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Caribbean Investment Forum puts resilience into sharp focus

Urgent investment into infrastructure more resilient to climate change is needed to allow Caribbean island nations to achieve their clean energy, sustainable development plans, a high-level meeting of representatives from Caribbean governments, development partners and regional organizations in Saint Lucia concluded.

In the wake of this year’s shocking damage inflicted by Hurricanes Irma and Maria, delegates focused on rebuilding national infrastructures which will withstand such extreme weather and give them the chance to implement the ambitious climate action plans they have put forward under the Paris Climate Change Agreement.

The September Investment Forum, hosted by Saint Lucia in partnership with the Organization of Eastern Caribbean States (OECS), NDC Partnership, Deutsche Gesellschaft fur Internationale Zusammenarbeit (GIZ), and the UN Climate Change Secretariat, was a timely reminder that for many developing countries investment must be carefully balanced between adapting successfully to climate change and building clean energy solutions.

Nyasha K.K. Hamilton, from the Ministry of Economic Planning, Sustainable Development, Industry, Information and Labor, of St. Vincent and the Grenadines said that climate change should be seen as not just an environmental issue, but a developmental one as well.

“Countries were already in the process of rehabilitating their critical infrastructure to withstand 1 in 100-year and 1 in 200-year events. These efforts have proven to be quite costly but are also appearing to be insufficient as the probability of rarer events occurring has increased which has had the effects of negating these efforts.”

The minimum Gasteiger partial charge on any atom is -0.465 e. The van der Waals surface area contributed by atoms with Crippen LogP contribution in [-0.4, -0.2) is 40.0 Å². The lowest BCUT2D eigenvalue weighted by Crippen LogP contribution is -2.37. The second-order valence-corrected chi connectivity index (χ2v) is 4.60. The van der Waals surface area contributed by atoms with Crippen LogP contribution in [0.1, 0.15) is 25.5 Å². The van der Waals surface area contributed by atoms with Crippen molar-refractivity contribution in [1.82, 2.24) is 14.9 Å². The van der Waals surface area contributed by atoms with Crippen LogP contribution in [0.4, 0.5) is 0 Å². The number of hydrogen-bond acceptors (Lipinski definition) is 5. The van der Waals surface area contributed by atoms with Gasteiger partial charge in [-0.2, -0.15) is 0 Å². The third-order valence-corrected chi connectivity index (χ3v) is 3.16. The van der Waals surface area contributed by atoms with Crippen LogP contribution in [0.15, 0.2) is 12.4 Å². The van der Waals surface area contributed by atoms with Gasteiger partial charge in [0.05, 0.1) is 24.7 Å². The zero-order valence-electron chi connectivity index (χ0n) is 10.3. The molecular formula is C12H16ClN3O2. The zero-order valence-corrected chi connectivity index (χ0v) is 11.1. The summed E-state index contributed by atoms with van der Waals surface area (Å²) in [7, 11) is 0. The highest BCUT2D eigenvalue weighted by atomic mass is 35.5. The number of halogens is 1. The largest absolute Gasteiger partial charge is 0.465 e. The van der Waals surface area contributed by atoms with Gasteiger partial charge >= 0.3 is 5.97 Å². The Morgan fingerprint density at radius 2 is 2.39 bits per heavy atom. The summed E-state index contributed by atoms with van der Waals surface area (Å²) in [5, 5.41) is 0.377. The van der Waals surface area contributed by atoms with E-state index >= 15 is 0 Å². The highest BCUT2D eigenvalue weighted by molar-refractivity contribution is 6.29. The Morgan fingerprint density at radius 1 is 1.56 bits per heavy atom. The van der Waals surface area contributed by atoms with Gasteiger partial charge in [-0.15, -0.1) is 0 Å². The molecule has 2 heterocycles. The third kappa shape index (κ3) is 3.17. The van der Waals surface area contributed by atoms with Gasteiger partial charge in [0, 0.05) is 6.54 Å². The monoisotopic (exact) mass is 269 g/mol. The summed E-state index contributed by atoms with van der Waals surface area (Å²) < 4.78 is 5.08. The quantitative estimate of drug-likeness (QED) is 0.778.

Dr. Ubaldus Raymond from the Ministry of Finance, Saint Lucia, said: “It is technically feasible to construct buildings, roads and other infrastructure that can withstand Category 3 and higher hurricanes. But the cost of new construction, especially for Category 5 hurricanes would be significantly higher, and in some cases, unaffordable. Many countries are experiencing Category 4 hurricanes so there is need for further research and analysis.”

Building the Project Pipeline for Rapid Action

Inspired by the Pacific Energy Conference in 2016, which raised more than USD 1 billion for Pacific Island energy projects, the meeting was aimed at galvanizing key development stakeholders to lay the groundwork for a wide range of projects across many sectors to provide clean energy, safe drinking water, eco-friendly transport solutions among others.

The six member states of OECS have set ambitious targets in their Nationally Determined Contributions (NDC) for environmental sustainability and protection from climate change. NDCs are national climate action plans submitted by signatories of the Paris Agreement setting out their plans for reducing carbon emissions and for adapting to climate change.

“Developing countries need much more international support to increase their capacity to implement their plans,” said Don Cooper, Director of UN Climate Change’s Mitigation, Data and Analysis unit, “but they also need at the same time to build up a pipeline of agreed and funded projects ready to go, as soon as that capacity has been achieved.”